Collision on the Streetcar Viaduct — 1929

by Paula Bosse

interurban_trestle_1946_denver-pub-lib_lgThe new streetcar viaduct, 1946 (click for much larger image)

by Paula Bosse

For many, many years there was a special trestle that spanned the Trinity River which was for the exclusive use of streetcars and Interurbans. There were also trestles and viaducts for the exclusive use of trains and automobiles. Below is a photo showing the  viaductal activity in 1935, with the streetcar trestle — sometimes called the “Street Car Viaduct” or the “Trinity River Viaduct” marked in yellow and the Old Red Courthouse and Dealey Plaza (then under construction) marked in orange.


The viaduct immediately above it was the Houston Street viaduct, for automobiles.

For many, a streetcar ride across the viaduct seems to have been a little on the harrowing side. There were no guardrails to prevent a car from going over the side, and even when the original wooden trestle had been bolstered with stronger materials, it was still described by commuters as being rickety. I like this quote of a man remembering a typical ride in the 1950s:

“I always enjoyed the slight tingle of fear I experienced on the trestle over the river, as one could not see the trestle itself from the car window. One had the feeling of being suspended with no support when looking out the window.”

And these two memories:

“The streetcar trestle ran parallel to the Houston St. Viaduct where the current newer bridge is to downtown. No railings and just depended on gravity to hold the cars on the rails. The cars would buck and sway as they crossed the river bottoms as the motormen made up time on their schedules. Seemed like they were really going fast to me at the time, but probably not in today’s terms.”

“The [newer streetcars] used to scare me to death rocketing across the Trinity River high in the air with no sidewalls except just over the river itself! You were able to look straight down from high above ground… those newer cars had softer springs and the faster they went, the more they rocked side to side over the less than flat tracks!”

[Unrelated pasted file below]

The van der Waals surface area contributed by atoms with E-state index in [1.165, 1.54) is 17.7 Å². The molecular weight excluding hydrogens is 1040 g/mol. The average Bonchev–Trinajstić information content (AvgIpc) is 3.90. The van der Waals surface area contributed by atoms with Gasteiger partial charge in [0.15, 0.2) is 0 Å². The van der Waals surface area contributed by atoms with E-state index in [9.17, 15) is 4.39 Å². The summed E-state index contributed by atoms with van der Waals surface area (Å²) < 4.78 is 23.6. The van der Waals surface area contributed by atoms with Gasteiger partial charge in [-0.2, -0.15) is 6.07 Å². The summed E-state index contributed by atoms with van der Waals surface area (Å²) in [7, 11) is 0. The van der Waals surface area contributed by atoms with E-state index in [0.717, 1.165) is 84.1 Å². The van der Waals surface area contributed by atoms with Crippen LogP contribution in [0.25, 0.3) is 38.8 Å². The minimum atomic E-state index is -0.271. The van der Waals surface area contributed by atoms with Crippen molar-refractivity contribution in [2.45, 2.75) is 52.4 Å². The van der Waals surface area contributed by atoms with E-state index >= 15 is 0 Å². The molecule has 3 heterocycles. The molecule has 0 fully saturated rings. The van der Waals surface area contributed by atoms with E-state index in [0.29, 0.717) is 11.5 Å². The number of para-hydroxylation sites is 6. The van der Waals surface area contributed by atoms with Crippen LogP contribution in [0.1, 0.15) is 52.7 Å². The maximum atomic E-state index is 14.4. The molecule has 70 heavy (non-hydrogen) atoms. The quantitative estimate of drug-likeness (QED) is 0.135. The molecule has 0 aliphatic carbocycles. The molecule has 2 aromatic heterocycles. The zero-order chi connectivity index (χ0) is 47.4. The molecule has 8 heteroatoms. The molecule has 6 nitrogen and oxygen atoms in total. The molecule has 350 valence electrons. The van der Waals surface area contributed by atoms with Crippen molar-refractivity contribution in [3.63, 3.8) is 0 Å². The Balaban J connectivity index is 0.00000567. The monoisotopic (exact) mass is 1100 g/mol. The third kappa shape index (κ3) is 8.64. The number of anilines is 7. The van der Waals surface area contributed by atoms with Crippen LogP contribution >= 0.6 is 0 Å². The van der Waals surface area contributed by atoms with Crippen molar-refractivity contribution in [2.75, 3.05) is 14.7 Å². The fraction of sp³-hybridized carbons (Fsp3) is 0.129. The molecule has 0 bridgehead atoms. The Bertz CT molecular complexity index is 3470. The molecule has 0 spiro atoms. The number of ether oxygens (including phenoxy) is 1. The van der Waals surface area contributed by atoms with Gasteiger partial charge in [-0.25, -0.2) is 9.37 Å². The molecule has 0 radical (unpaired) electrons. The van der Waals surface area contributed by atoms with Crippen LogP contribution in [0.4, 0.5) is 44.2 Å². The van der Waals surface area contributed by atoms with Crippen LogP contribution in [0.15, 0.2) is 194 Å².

Here’s a photo when it was in its original rickety state, back in 1895 (this is a detail of a larger photo, taken on the Oak Cliff side of the river, with the trestle — and the not-yet-old Old Red Courthouse — visible in the background).


Here it is in 1914 at river-bottom level, with a happy little trolley chugging along with the Oak Cliff/Houston Street viaduct looming over and in front of it. (This is a detail of a larger photo in the George W. Cook Collection, DeGolyer Library, SMU — here).


And here’s a sturdier version of the viaduct, in 1946.


But now to the collision on the viaduct, which happened on the morning of November 23, 1929. Back then — at that iteration of the viaduct — the trestle had only a single track. While one streetcar or Interurban car crossed the bridge toward Oak Cliff, a car wanting to cross over from Oak Cliff had to wait until the westbound car had made its mile-long trip. That must have made for a lot of impatient riders. Even though the so-called “block signal” system worked well for the most part, there were the occasional accidents, including the one involving three cars on Nov. 23, 1929. Below, a front-page report of the collision(s) from The Waxahachie Daily Light (click for larger image).

streetcar-trestle-collision_waxahachie-daily-light_112329Waxahachie Daily Light, Nov. 23, 1929

The Waxahachie paper even had a local angle (although it’s unclear just how this man “nearly lost all of the clothes he was wearing”).

streetcar-trestle-collision_waxahachie-daily-light_112329-sidebarWaxahachie Daily Light, Nov. 23, 1929

Since it happened during the morning rush hour, just about every other newspaper in Texas scooped The Dallas Morning News, which wasn’t able to run its story until the next day (and its report was surprisingly dull).

The UP wire story that ran in the Joplin, Missouri paper was far more exciting.

streetcar-trestle-collision_joplin-MO-globe_112429Joplin Globe, Nov. 24, 1929

Thankfully none of the streetcars fell off the trestle, but I’m sure that possibility was probably the daily fear/resigned expectation of generations of nervous travelers.


The most interesting thing in the DMN article is the last paragraph:

Plans in the making for the new street car crossing of the Trinity River call for a double track over the channel, eliminating the necessity of waiting on block signals.

In February, 1931, that new double-track streetcar viaduct opened for business, and I’m sure there was a city-wide sigh of relief.


One last little amusing tidbit about this viaduct: it was not unheard of for those having indulged in excessive amounts of alcohol to try to drive their automobiles (either on purpose or by accident) over this already-kind-of-scary trestle intended for electric-powered railway use only.

streetcar-trestle-mexia-weekly-herald_011333_drunk-motoristMexia Weekly Herald, Jan. 13, 1933

Beaver Valley (Pennsylvania) Times, Dec. 8, 1952


Sources & Notes

Top photo titled “T. E. clouds, sky, city, from east levee close to wooden trestle 320 just passed, at rear, car 320 on Trinity River Bridge, Dallas, Tex.,” taken on Feb. 16, 1946 by Robert W. Richardson, is from the Western History/Genealogy Dept., Denver Public Library; is can be viewed here.

Photo showing the viaducts across the Trinity is titled “Central Levee District,” taken on May 20, 1935 by Lloyd M. Long, from the Edwin J. Foscue Map Library, Southern Methodist University; the labeled photo is here, the unlabeled photo is here.

Don’t know what “block signaling” is? Wikipedia to the recue.

 Lastly, just because I like it, a magnified detail from the top 1946 photo, showing a streetcar at the downtown end of the viaduct.


All pictures larger when clicked!


Copyright © 2016 Paula Bosse. All Rights Reserved.